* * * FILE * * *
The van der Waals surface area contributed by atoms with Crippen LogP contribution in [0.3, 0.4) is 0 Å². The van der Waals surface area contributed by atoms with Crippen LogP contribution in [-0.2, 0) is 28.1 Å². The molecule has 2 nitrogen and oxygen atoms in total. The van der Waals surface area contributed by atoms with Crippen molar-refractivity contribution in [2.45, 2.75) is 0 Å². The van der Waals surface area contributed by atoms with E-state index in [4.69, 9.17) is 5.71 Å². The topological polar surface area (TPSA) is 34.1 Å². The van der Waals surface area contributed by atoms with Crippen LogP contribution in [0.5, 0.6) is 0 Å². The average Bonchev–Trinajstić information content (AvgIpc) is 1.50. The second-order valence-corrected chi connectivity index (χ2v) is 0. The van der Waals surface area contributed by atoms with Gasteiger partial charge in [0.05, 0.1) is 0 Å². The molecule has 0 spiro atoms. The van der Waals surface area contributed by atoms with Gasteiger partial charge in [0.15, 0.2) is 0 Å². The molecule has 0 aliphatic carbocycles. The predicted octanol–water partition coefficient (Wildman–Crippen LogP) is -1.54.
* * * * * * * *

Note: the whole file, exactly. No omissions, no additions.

The van der Waals surface area contributed by atoms with Crippen LogP contribution in [0.3, 0.4) is 0 Å². The van der Waals surface area contributed by atoms with Crippen LogP contribution in [-0.2, 0) is 28.1 Å². The molecule has 2 nitrogen and oxygen atoms in total. The van der Waals surface area contributed by atoms with Crippen molar-refractivity contribution in [2.45, 2.75) is 0 Å². The van der Waals surface area contributed by atoms with E-state index in [4.69, 9.17) is 5.71 Å². The topological polar surface area (TPSA) is 34.1 Å². The van der Waals surface area contributed by atoms with Crippen LogP contribution in [0.5, 0.6) is 0 Å². The average Bonchev–Trinajstić information content (AvgIpc) is 1.50. The second-order valence-corrected chi connectivity index (χ2v) is 0. The van der Waals surface area contributed by atoms with Gasteiger partial charge in [0.05, 0.1) is 0 Å². The molecule has 0 spiro atoms. The van der Waals surface area contributed by atoms with Gasteiger partial charge in [0.15, 0.2) is 0 Å². The molecule has 0 aliphatic carbocycles. The predicted octanol–water partition coefficient (Wildman–Crippen LogP) is -1.54.